The 2010 U.S. Census recorded 8,289 black Americans with Keys as their last name. That represented 44% of the total of 18,899 entries.
This article tracks their numbers in the census since the Civil War. We also look at historic African American people named Keys.
We end with a review of early records of black military service in the United States.
After The Civil War
The 1870 census was the first survey after the Civil War and the Emancipation Proclamation. In 1850 and 1860, only free African Americans were recorded in the census. The many enslaved were omitted.
From 1870 onward, all black Americans were included.
573 people named Keys were recorded in the 1870 census as black and 115 as mixed.
There was a total of 4,506 people with the name.
Keys In The 1900 And 1940 Census
The mixed category was dropped from the census in 1900, so we just need to look at the black numbers this time.
The 1900 census recorded 1,919 people with the last name Keys as black within a total of 7,140 that year.
By the way, the mixed category returned in the 1910 and 1920 censuses. It was dropped again in 1930, but replaced with extra categories for colored and non-white in a way that seems confusing now.
This changed again in 1940 and we can simply focus on one black category.
The 1940 census recorded 3,153 people named Keys as black within a total of 9,952.
Historic Black Figures With The Keys Surname
Here are some notable African Americans in history with Keys as their last name.
- Born: 1854
- From: Mississippi
- Died: 1952
Mary Keys was born into slavery in 1854 on a Mississippi plantation. Her family moved to Texas after emancipation where she married the Reverend Franklin Gibson. The couple settled in Fort Worth where they founded an Episcopalian church.
Gibson worked as a midwife in the town. As the nursing colleges in Texas did not accept African Americans, Gibson pursued a nursing degree by correspondence. She graduated in 1907.
The 53-year-old was the first black accredited nurse in the South. Gibson spent her long life working to improve nursing standards and to desegregate the profession.
Sarah Louise Keys
- Born: 1928
- From: Keysville, North Carolina
Sarah Louise Keys grew up on a farm in North Carolina. Her father had served in the Navy during WWI. When Sarah finished school, she worked in New Jersey where she saw a military recruitment advert for women. She enlisted in 1951 and was stationed as part of the Women’s Army Corps at Fort Dix in New Jersey.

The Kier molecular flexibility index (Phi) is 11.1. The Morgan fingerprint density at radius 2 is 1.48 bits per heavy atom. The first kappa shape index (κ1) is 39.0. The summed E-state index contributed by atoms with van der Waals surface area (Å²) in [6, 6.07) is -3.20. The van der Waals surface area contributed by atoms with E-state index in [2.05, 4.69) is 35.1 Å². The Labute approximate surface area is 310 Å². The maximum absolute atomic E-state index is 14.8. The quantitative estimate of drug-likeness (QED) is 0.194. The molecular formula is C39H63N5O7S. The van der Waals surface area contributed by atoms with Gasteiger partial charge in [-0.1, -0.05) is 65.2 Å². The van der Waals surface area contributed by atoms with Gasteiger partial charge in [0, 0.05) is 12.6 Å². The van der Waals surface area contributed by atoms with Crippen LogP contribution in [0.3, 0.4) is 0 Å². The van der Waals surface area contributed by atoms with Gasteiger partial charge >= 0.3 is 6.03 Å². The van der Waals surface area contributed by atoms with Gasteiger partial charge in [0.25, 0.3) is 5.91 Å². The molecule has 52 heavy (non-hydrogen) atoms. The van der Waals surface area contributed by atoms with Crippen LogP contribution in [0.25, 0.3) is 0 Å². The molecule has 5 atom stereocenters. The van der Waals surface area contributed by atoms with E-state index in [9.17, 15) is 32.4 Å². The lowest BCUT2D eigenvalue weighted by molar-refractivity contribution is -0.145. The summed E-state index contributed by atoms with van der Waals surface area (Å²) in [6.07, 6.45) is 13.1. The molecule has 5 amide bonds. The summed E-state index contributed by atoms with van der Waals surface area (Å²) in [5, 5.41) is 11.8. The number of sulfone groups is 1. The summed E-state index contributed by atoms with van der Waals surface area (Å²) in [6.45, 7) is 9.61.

The following year, she was making the bus journey from Trenton in Jersey to her family in North Carolina. The segregation laws meant that she had the right to sit anywhere as this was a direct bus (no changes) from the North. She sat in the middle to be away from the bumpier hotter rear section.
When the bus changed drivers at Roanoke Rapids at midnight, the new driver woke Sarah up to demand that she change her seat to accommodate a white marine. Sarah refused to move. She was arrested, jailed, and fined.
Sarah’s father supported her in taking a legal challenge. She was represented by the renowned black attorney Dovey Johnson Roundtree. By the time the case went to court, Sarah had married George Evans.
In 1955, she won her case. Months later, Rosa Parks was arrested for the same offense in Montgomery, Alabama.
Keys In Black Military Records
Military records are a rich resource of information for family history research. Here are examples of the Keys surname from military service.
Five regiments for black soldiers were formed during the Civil War. They were known as the Buffalo Soldiers.
Their records are part of the national archive of military monthly returns. The information includes the year and place of birth, where they enlisted, their occupation, and their height.
One of the earliest military entries for Keys was in April 1877. James Keys was a Private in the U.S. Ninth Cavalry. He was stationed in April 1877 at Fort Garland, Colorado.
One of the later entries was in May 1902. Joseph Keys was a Private in the U.S. Tenth Cavalry.
You have to create an account on either website, but you do not need to pay for the Buffalo Soldiers archive.
Black Civil War Sailors
The National Parks Service has a free archive of African American sailors during the Civil War.
The information includes their age, height, rank, occupation, and where and when they enlisted. It also includes every ship that they served on.
You can search the database on the National Parks website.
One of the earliest entries for Keys was for Erhharg Keys from Monroe Co., Mississippi. He enlisted in January 1 1900 at Chillicothe when he was aged 22.
The record shows that Erhharg was assigned on July 1 1864 to the ship Neosho.
His occupation before enlisting was as a Blacksmith. His naval rank was 1st Class Boy.
“1st Class Boy” was the rank given to young men who enlisted when they were under eighteen.